The following editorial first appeared in the Lincoln Journal Star.

When elephants fight, it is the grass that suffers.

--African proverb

The dispute between Blue Cross Blue Shield of Nebraska and Catholic Health Initiatives is complex. Both sides have valid points to make.

But there’s no doubt that consumers are facing a major disruption in health care.

The expiration of the contract between CHI’s UniNet and Blue Cross means that consumers insured by Blue Cross will have to pay higher out-of-network costs if they use hospitals and doctors associated with CHI.

Patients are scrambling to determine which doctors and which hospitals are in-network.

In some cases patients are leaving doctors that they have had for years rather than pay significantly higher costs.

Take, for example, a standard physical examination with a cost of $144. If a patient has already met their deductible, Blue Cross will pay $133.81 for an in-network doctor. For an out-of-network doctor, Blue Cross will pay only $88.48.

Across the state, some patients are now required to drive long distances to use an in-network hospital. In Grand Island, for example, the only hospital is operated by CHI health.

And it can get much more complicated, depending on a patient’s circumstances. For example, Blue Cross said that patients in the midst of treatment, such as cancer patients, can continue with in-network coverage regardless of their current provider under a “continuity of care” provision.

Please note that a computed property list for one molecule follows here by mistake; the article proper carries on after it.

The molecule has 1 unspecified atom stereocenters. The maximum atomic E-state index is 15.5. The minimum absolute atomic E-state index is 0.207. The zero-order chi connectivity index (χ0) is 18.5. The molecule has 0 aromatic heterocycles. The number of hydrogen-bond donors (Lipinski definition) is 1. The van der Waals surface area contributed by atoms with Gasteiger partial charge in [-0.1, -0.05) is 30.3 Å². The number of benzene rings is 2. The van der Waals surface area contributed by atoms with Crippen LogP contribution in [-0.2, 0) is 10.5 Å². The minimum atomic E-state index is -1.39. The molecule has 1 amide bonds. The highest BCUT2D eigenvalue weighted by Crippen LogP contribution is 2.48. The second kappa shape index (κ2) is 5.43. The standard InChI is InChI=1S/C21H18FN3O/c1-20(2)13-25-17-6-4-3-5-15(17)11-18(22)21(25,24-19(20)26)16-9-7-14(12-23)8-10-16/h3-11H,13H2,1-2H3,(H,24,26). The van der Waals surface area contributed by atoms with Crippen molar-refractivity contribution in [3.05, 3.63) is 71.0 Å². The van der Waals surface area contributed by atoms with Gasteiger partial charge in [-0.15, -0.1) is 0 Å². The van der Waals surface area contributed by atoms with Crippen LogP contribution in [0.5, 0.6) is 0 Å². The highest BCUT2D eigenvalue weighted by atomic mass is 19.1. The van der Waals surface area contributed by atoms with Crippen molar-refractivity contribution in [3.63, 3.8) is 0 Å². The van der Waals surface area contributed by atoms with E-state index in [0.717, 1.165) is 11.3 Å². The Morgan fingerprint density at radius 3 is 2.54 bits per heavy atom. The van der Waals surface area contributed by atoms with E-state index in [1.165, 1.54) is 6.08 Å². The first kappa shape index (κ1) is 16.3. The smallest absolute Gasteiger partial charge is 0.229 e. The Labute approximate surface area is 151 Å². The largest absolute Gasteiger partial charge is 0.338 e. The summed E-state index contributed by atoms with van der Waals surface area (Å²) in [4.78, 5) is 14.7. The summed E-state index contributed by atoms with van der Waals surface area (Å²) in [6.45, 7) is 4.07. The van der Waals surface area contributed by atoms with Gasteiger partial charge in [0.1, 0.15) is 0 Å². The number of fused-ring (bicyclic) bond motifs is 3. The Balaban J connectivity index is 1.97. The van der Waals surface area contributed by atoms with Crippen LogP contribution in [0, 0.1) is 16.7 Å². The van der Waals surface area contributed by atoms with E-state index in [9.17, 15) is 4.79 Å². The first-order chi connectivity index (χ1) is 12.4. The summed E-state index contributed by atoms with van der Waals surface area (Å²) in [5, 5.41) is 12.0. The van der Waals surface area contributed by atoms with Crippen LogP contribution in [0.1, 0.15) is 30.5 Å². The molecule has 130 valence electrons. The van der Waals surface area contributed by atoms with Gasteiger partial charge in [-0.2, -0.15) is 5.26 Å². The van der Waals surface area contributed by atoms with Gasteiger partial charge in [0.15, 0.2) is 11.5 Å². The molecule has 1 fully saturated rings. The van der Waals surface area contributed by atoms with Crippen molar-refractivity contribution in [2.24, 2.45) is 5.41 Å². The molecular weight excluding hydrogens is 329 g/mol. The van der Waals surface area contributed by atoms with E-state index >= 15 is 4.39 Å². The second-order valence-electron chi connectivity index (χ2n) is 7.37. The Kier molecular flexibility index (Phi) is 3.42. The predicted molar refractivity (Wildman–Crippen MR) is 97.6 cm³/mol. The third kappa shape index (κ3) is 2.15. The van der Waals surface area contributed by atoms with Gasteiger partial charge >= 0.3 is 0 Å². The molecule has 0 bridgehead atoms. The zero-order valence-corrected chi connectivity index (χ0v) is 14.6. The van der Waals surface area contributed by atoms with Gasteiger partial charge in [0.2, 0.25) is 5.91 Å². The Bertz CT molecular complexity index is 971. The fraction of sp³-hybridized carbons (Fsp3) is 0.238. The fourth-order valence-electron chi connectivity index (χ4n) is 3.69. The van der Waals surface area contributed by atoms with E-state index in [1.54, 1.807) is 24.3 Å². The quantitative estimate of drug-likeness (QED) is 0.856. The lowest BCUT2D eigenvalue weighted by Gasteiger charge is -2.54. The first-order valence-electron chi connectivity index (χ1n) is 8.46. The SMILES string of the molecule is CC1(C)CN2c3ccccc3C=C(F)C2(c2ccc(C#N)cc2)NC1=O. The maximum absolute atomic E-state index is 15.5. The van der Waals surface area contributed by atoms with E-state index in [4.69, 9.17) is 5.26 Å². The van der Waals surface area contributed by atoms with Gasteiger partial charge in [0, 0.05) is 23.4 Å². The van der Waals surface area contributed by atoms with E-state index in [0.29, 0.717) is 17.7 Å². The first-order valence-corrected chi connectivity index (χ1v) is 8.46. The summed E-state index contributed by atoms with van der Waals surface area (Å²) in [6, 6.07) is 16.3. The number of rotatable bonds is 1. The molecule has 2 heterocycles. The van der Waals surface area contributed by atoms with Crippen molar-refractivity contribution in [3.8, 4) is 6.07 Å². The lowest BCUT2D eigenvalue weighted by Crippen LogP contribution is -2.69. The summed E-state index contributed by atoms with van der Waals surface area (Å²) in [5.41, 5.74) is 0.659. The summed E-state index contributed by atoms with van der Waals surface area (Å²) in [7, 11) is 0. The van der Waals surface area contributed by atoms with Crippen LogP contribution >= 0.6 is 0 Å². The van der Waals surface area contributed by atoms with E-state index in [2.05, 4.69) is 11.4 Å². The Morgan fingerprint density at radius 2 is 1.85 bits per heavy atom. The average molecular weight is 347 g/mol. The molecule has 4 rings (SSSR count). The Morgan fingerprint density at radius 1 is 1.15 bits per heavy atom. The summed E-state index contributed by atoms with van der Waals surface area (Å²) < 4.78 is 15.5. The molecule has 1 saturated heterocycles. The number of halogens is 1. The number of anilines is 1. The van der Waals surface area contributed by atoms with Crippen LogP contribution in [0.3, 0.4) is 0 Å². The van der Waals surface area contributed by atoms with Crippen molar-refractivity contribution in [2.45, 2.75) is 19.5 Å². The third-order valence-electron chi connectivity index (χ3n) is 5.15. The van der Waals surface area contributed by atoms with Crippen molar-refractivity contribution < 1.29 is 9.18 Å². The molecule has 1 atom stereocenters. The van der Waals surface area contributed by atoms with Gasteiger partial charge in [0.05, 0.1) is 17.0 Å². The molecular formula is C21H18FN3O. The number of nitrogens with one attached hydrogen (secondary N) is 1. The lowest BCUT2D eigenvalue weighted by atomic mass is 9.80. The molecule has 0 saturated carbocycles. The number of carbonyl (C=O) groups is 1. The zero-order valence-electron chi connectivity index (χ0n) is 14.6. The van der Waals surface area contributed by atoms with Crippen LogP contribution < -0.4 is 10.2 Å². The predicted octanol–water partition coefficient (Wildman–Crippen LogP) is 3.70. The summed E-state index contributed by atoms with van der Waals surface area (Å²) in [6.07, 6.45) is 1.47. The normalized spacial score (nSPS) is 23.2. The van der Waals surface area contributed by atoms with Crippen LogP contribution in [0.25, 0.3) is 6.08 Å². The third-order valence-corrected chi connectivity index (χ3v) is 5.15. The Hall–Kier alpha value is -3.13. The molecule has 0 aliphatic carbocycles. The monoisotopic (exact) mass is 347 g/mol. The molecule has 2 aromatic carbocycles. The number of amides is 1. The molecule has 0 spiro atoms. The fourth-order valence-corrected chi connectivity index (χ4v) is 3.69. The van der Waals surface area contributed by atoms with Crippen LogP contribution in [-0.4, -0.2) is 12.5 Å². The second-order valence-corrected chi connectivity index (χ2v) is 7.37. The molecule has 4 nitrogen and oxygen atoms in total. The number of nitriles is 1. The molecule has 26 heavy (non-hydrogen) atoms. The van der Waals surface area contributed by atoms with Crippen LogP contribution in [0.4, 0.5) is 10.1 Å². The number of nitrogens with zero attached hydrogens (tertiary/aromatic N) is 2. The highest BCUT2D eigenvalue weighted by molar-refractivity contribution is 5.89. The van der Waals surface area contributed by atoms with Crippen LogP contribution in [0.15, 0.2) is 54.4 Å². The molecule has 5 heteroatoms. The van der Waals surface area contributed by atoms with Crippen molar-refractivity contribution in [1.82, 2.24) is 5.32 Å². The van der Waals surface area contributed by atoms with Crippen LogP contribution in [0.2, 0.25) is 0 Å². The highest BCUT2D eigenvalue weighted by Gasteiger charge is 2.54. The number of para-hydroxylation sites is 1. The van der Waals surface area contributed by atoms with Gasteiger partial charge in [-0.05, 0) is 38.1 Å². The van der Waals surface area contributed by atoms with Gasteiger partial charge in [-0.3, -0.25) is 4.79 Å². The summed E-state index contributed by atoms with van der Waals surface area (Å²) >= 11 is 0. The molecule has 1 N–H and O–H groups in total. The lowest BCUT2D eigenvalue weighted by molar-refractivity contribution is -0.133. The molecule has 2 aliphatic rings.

Patients and doctors are struggling to get rulings on whether specific cases will be included under that provision. Some patients have reported receiving inaccurate information from one side or the other.

Worst of all, the confusion and uncertainty add stress at a time when patients already are trying to cope with illnesses and injuries.

Meanwhile, employers are watching the standoff uneasily. They face decisions on the group policies they will offer their employees next year. Conceivably some business executives might consider switching insurance companies.

Blue Cross says the impasse is about costs that are 10 to 30 percent higher at CHI Health. In a Local View column ("Setting the record straight," 9/9) CHI representatives said cuts demanded by Blue Cross would devastate its ability to provide patient care, and that Blue Cross is clinging to a fee-for-service model rather than working on long-term reform.

Most Nebraskans probably don’t want to pick sides in this dispute. They just want the two health care giants to find a different way to resolve their differences without being forced to absorb the impact of such a sudden and drastic change.

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